George Baxt (June 11, 1923 – June 28, 2003) was an American screenwriter and author of crime fiction,[1] best remembered for creating the gay black detective, Pharaoh Love.

George Baxt
Born(1923-06-11)June 11, 1923
DiedJune 28, 2003(2003-06-28) (aged 80)
OccupationScreenwriter, Novelist

Life and workEdit

George Leonard Baxt was born in Brooklyn, New York, to Russian/Jewish immigrants. After working for several years as an agent he moved to Britain in the late 1950s and began a new career as a writer for television and the cinema. His most notable screenplays include The City of the Dead (1960) starring Christopher Lee and three collaborations with director Sidney Hayers noted for their taut suspense and black humour: Circus of Horrors (1960), the thriller Payroll (1961) from the novel by Derek Bickerton and Night of the Eagle (1962) which he re-wrote following a draft by Charles Beaumont and Richard Matheson, though his credit was omitted from the US version which was released as Burn, Witch, Burn.

In 1966 he published A Queer Kind of Death, his first novel, which was met with considerable acclaim, not least for his creation of gay black detective Pharaoh Love. The influential New York Times critic Anthony Boucher said in his review that, "This is a detective story, and unlike any other that you have read. No brief review can attempt to convey its quality. I merely note that it deals with a Manhattan subculture wholly devoid of ethics or morality, that staid readers may well find it 'shocking', that it is beautifully plotted and written with elegance and wit ... and that you must under no circumstances miss it."[2] A critical analysis of the book can be found in The Lost Library: Gay Fiction Rediscovered. Love would be the central figure in two immediate sequels Swing Low Sweet Harriet (1967) and Topsy and Evil (1968) and also two later novels, A Queer Kind of Love (1994) and A Queer Kind of Umbrella (1995).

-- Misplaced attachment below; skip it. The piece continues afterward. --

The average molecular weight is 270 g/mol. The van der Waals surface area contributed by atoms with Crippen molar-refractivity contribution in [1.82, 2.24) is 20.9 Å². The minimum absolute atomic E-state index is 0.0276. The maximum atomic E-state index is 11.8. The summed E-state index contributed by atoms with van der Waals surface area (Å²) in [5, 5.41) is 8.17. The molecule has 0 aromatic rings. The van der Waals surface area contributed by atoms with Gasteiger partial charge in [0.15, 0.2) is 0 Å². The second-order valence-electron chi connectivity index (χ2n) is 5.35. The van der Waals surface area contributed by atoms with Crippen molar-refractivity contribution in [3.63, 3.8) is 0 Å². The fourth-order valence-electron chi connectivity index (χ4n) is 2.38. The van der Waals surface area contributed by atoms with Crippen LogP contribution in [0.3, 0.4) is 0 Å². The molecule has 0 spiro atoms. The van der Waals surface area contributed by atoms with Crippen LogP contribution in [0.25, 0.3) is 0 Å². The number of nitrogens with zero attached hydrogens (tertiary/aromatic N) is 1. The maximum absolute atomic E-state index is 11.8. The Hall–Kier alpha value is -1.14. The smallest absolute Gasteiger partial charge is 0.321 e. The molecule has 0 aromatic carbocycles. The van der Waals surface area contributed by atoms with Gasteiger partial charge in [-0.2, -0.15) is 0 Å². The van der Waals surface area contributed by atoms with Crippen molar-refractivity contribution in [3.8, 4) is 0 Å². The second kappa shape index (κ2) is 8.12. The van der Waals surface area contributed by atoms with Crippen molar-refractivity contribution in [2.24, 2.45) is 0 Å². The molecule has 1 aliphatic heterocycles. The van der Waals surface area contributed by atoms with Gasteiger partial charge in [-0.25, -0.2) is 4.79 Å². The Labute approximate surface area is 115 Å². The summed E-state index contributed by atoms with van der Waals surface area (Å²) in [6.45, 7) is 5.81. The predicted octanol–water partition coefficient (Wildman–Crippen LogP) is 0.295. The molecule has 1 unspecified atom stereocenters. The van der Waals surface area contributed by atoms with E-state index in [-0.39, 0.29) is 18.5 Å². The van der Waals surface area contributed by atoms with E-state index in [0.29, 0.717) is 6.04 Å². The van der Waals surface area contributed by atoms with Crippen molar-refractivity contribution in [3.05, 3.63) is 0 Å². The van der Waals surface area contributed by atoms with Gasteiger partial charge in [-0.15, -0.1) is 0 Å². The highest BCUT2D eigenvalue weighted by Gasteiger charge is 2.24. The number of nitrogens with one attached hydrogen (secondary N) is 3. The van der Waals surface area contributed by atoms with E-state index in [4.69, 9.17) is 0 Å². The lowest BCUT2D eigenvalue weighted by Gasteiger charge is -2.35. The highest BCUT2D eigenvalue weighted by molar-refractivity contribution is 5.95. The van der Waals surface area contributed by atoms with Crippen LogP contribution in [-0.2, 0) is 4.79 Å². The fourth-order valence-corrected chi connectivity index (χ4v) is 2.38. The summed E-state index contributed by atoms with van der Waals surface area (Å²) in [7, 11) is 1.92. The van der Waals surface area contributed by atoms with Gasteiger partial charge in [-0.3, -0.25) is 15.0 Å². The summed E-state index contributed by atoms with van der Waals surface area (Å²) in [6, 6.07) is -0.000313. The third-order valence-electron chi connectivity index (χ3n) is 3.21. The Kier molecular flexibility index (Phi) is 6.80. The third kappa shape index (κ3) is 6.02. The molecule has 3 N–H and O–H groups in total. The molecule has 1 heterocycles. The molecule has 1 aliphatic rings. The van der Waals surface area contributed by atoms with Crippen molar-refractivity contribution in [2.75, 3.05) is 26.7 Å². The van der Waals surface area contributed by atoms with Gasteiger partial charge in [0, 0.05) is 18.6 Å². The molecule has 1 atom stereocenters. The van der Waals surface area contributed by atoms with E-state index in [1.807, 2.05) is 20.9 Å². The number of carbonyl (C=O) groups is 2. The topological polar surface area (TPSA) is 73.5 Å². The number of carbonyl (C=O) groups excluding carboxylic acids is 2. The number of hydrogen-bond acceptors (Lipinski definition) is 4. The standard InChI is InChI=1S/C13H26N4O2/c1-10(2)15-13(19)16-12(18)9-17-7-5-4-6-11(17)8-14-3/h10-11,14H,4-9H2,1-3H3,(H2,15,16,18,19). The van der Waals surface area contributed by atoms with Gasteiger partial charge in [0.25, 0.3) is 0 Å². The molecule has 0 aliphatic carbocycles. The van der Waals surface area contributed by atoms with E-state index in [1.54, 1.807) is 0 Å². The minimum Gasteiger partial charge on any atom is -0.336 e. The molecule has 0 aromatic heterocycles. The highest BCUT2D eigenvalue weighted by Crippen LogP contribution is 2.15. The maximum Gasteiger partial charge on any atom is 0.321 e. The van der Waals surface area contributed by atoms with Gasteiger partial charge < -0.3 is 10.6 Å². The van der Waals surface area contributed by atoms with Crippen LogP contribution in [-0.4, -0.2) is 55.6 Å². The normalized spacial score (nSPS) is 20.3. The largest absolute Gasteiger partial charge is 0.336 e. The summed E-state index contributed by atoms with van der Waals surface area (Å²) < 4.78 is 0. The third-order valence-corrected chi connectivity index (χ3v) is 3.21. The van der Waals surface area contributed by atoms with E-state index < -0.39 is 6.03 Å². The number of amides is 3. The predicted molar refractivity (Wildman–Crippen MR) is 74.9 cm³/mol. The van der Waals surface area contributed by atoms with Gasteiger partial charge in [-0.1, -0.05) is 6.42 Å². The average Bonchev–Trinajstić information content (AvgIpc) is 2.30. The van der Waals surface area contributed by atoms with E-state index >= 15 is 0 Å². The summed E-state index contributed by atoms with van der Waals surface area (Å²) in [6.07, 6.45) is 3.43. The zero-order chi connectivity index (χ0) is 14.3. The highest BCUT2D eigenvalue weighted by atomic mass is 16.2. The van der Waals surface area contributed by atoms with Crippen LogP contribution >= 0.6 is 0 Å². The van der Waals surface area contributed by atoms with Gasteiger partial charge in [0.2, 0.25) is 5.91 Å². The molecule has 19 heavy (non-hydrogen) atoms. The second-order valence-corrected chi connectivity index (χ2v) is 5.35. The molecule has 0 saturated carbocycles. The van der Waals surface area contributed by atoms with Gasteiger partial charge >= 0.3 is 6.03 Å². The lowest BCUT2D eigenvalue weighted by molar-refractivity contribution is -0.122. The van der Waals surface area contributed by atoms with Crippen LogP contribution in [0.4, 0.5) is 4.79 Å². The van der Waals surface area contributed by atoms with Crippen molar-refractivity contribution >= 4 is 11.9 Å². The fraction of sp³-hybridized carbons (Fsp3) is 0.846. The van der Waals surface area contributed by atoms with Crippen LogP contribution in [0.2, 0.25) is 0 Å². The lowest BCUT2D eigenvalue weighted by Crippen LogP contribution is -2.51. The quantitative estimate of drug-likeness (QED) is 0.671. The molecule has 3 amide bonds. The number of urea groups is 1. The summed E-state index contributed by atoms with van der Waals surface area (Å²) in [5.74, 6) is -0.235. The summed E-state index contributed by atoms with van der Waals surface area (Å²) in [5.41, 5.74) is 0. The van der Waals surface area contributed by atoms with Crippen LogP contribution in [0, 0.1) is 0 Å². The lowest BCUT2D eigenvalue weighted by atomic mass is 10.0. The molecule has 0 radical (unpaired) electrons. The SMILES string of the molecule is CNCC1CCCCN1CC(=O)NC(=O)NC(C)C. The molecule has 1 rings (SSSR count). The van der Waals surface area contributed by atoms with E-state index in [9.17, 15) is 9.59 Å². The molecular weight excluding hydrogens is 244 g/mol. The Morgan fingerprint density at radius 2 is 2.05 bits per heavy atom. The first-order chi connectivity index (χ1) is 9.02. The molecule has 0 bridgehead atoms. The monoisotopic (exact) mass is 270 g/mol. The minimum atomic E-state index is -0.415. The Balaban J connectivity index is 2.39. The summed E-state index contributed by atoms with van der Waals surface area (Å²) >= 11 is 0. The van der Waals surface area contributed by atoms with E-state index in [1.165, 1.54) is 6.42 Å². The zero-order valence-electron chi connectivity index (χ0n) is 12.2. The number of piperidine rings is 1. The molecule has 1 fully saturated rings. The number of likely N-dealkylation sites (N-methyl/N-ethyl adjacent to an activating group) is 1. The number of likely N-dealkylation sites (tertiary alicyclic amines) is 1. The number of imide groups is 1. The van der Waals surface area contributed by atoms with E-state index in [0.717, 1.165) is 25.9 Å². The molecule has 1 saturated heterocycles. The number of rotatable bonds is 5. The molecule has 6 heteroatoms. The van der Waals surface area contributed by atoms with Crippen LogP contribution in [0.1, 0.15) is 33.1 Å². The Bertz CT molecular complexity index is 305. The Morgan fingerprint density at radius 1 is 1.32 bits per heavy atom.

Baxt also wrote a long series of period mysteries, combining his love of detective stories and Hollywood movies by featuring real celebrities solving fictional murder cases in the style of Stuart M. Kaminsky's 'Toby Peters' books, starting with The Dorothy Parker Murder Case (1984) and concluding twelve volumes later with The Clark Gable and Carole Lombard Murder Case in 1998, often featuring detective Jacob Singer. Baxt himself appears as a character in The Tallulah Bankhead Murder Case (1987), which is set in 1952 during the HUAC hearings.

He died of complication from heart surgery.[3]



Pharaoh Love seriesEdit

  • A Queer Kind of Death (1966)
  • Swing Low Sweet Harriet (1967)
  • Topsy and Evil (1968)
  • A Queer Kind of Love (1994)
  • A Queer Kind of Umbrella (1995)

Plotkin and Van Larsen seriesEdit

  • A Parade of Cockeyed Creatures; or, Did Someone Murder Our Wandering Boy? (1967)
  • "I!" Said the Demon (1969)
  • Satan Is a Woman (1987)

Celebrity Murder seriesEdit

  • The Dorothy Parker Murder Case (1984)
  • The Alfred Hitchcock Murder Case (1986)
  • The Tallulah Bankhead Murder Case (1987)
  • The Talking Pictures Murder Case (1990)
  • The Greta Garbo Murder Case (1992)
  • The Noël Coward Murder Case (1992)
  • The Marlene Dietrich Murder Case (1993)
  • The Mae West Murder Case (1993)
  • The Bette Davis Murder Case (1994)
  • The Humphrey Bogart Murder Case (1995)
  • The William Powell and Myrna Loy Murder Case (1996)
  • The Fred Astaire and Ginger Rogers Murder Case (1997)
  • The Clark Gable and Carole Lombard Murder Case (1998)

Non-series NovelsEdit

  • The Affair at Royalties (1971)
  • Burning Sappho (1972)
  • The Neon Graveyard (1979)
  • Process of Elimination (1984)
  • Who's Next? (1988)





  1. ^ Tom Vallance (10 July 2003). "George Baxt Author of 'outrageous' mystery novels". The Independent. Retrieved 14 May 2011.
  2. ^ Boucher, Anthony (June 5, 1966). "Criminals At Large". The New York Times.
  3. ^ Obituaries in the Performing Arts, 2003: Film, Television, Radio, Theatre, Dance, Music, Cartoons and Pop Culture. 2008-10-24. ISBN 9780786452088.

External linksEdit